360renos - Home Improvement & Decor

How to make your home stand out when selling

We can help your house sell quickly and at a good price -- even in a slow market.

It takes a lot more than sparkling windows, scented candles and chocolate-chip cookies to sell a home in today's market.

Improvements should be made so that the property shows well, is consistent with the neighborhood and does not involve capital investments.

Beyond any doubt, the best investment you can make is new paint. Painting can make a room or an exterior fa├žade look brand-new, and totally transform the look and feel of a room or the entire residence. It is always wise to be somewhat restrained when choosing colors for a home-staging paint project. Avoid choosing colors that are too individual or flashy and favor neutral colors and schemes. This does not mean painting everything white, however.

Use subtle color schemes to accentuate the home's strengths and minimize weaknesses. Dark colors, for example, tend to make a room feel smaller, while lighter colors and pastels can make a room feel bigger.

There is another benefit to painting as well: the process of preparing the interior or exterior surfaces of a home for painting automatically allows us to go over the entire area receiving paint in great detail, and this can often expose items or areas requiring repair. It seems you always discover where the caulking has let go, where the wall is dinged.

It is always preferable that we discover and deal with these items before the real estate agent (or worse, the prospective buyer) points them out to you!

Dave - 360renos




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Friday, December 23, 2011

Great Article by Mike holmes

 Take a word of advice from Mike Holmes, Canada’s most veneered general contractor of all times.
It amazes me, after doing my television show all these years, that I’m still seeing homeowners making the same knucklehead mistakes over and over. The big one — the one that starts a chain of events ending in disappointment and frustration — is the notion that they want the renovation done “fast” and they want it done “cheap.” And let’s face it:, in the renovation game, fast and cheap add up to just one thing — crap.
Mike Holmes
Mike Holmes
Before you start flipping through the Yellow Pages and calling every contractor in the book, let’s get your expectations on the right planet. You should expect that in this day and age, skilled contractors are in high demand: good contractors are very, very busy.
This means when you do start phoning contractors, don’t be surprised that they don’t immediately answer their phones — they are probably standing on a ladder somewhere with their hands full when you call. Don’t take it personally or assume they are not interested in talking to you, but contractors won’t answer their cell phones every time it rings. Constant interruptions slow down a jobsite. For this reason alone, most contractors wait until they are away from the jobsite before they return your calls.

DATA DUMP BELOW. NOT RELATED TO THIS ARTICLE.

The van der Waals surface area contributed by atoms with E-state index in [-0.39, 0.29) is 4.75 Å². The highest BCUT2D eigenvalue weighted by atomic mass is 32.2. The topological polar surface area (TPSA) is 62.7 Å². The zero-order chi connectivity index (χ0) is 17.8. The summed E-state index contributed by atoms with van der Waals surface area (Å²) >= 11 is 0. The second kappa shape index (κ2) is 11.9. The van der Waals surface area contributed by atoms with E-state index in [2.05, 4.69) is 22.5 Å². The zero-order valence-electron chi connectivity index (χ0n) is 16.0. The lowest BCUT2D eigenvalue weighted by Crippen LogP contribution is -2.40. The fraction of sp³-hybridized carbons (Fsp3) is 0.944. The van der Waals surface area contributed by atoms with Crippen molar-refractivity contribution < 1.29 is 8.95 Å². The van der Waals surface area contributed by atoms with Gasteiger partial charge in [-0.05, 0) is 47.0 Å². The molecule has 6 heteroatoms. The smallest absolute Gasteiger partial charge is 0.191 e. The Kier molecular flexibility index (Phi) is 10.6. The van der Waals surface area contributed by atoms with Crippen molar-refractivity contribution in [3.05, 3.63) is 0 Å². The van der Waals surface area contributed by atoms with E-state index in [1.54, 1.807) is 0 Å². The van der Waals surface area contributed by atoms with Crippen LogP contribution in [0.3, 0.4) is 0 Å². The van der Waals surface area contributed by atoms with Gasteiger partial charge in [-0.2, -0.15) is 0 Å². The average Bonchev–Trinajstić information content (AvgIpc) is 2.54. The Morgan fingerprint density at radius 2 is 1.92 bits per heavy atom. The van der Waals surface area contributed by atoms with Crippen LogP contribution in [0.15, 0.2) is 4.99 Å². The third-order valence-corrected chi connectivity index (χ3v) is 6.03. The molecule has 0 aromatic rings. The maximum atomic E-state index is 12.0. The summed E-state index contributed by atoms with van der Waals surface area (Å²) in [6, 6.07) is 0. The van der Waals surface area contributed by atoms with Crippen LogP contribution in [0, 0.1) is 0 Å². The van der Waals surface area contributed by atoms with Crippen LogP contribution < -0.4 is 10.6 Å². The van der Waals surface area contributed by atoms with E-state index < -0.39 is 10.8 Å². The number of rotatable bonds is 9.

Depending on the volume of messages they get, it can take at least a few days to get back to you because your average licensed tradesperson is in business as an owner-operator. This means that they do all the work themselves and also do their own bookings. A slow response time is not necessarily a bad sign: it shows that they are in demand and it is a pretty good indicator that they are going to be well worth the wait.
It’s also important to understand that good contractors are booked at least two to four months in advance. If you feel you can’t wait, remember this: Bad contractors are always available right away — because they are not in demand, or worse, because they are more than willing to bump their current renovation in progress to get started on yours. Odds are, that situation will come back to haunt you when, halfway into your renovation, the same contractor will bump you in favor of his latest customer.
If a contractor says he will “try to fit you in as soon as he can” and to “please be patient,” take that as a sign that he isn’t going to take shortcuts on his current project just to get to yours that much sooner. High-quality work takes time. You also don’t want that same contractor to turn around and rush your job just to get to his next one.
Let’s talk about the other part of the consumer equation: cheap. No one wants to spend more than he has to on a renovation, but as the saying goes, “You get what you pay for.”
How much is the right amount? That requires some work on your part, because it means getting as many quotes as possible. In the end, you may get a few extremely high quotes and a few extremely low quotes, and most likely you will get the majority of quotes that fall around the same price. Chances are, one of those middle quotes will be the right price.
The higher quotes sometimes reflect the skill level of the contractor or the price that the market demands for certain contractors who have a reputation for outstanding-quality work. Extremely low quotes often mean that the contractor doesn’t have the experience to properly quote the job, let alone know what it will take to do the job properly, or that he knows how to take shortcuts with your home in order to undercut the legitimate competitors.
So as you start planning your project, be prepared to wait for the right contractor and understand that there are ways to find the right price for the renovation you want.
Source: HGTV